What is the ideal amount of dry-land strength loading for swimmers seeking the largest performance gains in the water? Surprisingly, this is an area where there’s little agreement. The consensus view is that so long as overtraining does not occur, high training volume-loads will induce larger improvements on measures of swimming performance and muscular strength than moderate and low training volume-loads in swimmers. To date, this assertion has not been thoroughly tested in swimmers, but now a very recently published study by an international team of scientists has put this theory to the test(14).


2016 Rio Olympics – Swimming – Final – Women’s 800m Freestyle Final. Katie Ledecky (USA) of USA competes on her way to winning the gold and setting a new world record.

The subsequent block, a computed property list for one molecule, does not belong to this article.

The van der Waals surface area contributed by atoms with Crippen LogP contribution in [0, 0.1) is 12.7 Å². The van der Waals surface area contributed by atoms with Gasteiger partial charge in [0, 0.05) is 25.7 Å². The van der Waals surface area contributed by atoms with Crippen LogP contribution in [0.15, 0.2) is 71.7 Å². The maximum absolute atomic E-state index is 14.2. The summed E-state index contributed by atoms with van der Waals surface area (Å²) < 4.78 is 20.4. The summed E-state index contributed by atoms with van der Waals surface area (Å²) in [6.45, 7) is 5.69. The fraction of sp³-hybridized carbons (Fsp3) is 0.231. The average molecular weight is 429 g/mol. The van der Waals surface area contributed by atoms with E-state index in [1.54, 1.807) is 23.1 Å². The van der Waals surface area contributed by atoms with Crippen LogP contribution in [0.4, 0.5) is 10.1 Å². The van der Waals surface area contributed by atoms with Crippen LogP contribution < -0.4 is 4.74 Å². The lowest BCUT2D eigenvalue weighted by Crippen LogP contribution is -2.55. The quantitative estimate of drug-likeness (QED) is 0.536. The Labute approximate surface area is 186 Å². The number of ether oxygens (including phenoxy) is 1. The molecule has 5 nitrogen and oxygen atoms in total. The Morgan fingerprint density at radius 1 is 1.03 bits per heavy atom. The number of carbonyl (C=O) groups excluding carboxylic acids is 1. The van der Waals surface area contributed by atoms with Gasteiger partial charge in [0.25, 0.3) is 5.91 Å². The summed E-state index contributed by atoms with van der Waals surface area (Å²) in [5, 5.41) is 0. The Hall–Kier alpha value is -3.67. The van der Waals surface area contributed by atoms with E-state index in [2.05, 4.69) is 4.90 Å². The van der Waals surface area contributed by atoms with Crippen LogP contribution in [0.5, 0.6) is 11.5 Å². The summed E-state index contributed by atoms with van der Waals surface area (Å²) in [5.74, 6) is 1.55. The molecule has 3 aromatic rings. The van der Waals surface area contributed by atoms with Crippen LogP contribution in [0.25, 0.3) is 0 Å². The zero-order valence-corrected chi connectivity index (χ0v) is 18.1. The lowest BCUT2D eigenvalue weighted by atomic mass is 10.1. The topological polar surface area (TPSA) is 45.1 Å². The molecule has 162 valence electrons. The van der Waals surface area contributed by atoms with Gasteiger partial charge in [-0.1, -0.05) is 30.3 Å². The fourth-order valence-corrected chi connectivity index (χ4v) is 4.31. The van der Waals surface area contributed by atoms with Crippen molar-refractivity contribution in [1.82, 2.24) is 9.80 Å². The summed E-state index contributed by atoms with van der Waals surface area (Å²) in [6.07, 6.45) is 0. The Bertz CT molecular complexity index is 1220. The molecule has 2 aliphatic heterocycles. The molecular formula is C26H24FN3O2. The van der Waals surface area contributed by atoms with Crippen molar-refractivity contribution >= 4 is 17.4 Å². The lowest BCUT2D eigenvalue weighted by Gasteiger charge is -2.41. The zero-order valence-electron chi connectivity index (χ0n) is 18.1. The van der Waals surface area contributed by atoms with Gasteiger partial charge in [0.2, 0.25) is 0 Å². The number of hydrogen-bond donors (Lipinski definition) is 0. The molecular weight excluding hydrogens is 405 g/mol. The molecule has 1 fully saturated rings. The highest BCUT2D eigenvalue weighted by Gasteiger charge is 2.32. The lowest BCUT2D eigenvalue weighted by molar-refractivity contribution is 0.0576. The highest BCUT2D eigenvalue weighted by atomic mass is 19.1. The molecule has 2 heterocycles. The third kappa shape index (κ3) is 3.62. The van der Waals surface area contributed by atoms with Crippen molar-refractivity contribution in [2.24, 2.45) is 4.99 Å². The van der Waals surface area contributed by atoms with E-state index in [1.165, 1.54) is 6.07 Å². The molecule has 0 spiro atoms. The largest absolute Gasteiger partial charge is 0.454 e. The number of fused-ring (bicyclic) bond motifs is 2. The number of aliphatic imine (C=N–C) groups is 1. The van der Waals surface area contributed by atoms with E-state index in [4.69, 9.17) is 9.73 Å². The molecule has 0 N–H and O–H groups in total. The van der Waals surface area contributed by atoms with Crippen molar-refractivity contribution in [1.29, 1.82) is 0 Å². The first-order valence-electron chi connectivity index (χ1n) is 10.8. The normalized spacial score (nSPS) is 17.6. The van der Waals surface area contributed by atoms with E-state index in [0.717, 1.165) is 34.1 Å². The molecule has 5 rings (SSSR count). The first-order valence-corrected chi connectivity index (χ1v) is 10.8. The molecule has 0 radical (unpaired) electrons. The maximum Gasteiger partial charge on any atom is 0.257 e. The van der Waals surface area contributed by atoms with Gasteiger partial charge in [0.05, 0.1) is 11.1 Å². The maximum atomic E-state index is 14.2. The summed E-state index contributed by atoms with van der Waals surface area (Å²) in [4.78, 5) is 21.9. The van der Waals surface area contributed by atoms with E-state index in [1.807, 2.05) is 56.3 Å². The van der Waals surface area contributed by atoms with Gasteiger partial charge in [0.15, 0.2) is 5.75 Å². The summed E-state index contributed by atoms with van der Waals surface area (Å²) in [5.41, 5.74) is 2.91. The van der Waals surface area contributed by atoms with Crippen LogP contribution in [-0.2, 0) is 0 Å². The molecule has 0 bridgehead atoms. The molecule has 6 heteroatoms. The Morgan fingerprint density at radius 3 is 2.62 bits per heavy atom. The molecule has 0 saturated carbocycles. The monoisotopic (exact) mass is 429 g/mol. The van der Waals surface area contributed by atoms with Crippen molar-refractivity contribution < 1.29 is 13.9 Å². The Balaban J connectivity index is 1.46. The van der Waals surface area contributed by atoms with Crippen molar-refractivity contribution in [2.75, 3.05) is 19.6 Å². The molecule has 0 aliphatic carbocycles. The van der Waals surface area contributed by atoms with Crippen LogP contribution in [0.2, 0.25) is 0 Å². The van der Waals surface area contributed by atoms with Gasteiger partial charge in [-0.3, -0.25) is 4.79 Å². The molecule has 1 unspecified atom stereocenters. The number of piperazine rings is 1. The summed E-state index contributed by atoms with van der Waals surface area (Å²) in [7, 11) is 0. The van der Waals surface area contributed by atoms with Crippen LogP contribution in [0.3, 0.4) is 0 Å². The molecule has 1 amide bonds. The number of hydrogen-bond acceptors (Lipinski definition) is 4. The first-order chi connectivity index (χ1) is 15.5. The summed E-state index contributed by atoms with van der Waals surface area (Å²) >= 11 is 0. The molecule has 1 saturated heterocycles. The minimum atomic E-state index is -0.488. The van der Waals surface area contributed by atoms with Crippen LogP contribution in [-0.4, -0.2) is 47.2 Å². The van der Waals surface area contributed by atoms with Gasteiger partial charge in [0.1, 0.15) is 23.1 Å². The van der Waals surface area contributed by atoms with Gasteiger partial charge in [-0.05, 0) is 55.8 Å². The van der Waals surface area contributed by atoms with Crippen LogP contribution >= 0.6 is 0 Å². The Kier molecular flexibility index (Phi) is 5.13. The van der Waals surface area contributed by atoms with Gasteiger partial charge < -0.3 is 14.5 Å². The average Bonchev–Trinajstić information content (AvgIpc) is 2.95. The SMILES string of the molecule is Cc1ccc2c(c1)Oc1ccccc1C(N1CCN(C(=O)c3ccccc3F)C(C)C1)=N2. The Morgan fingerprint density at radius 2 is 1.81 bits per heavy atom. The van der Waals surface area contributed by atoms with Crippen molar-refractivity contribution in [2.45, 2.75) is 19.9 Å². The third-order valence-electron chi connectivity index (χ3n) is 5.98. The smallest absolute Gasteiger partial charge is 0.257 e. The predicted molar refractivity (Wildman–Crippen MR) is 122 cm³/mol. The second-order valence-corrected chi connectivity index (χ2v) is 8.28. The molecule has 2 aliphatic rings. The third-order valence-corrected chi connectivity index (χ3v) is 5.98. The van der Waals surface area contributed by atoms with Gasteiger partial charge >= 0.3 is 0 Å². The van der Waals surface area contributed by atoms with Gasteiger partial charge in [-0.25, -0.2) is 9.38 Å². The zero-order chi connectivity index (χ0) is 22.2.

New research

In this study, which was published in the International Journal of Environmental Research and Public Health, researchers set out to examine the effects of a 9-week maximal strength training on swimming performance. Thirty three swimmers competing at national level were recruited to the study, all of whom had at least four years of strength training experience. The strength training undertaken took place three times per week during the in-season period and consisted of just two exercises: bench press and leg press – deliberately chosen to highlight the transfer of these exercises and remove any other exercise bias. However, the strength protocol varied in terms of the total loading:

  • Low loading – 4 sets of 3-4 reps at 85-95% one-rep max (1RM)
  • Medium loading – 4-5 sets of 3-5 reps at 85-95% 1RM (gradually increasing through the protocol)
  • High loading 5-6 sets of 3-5 reps at 85-95% 1RM (gradually increasing through the protocol)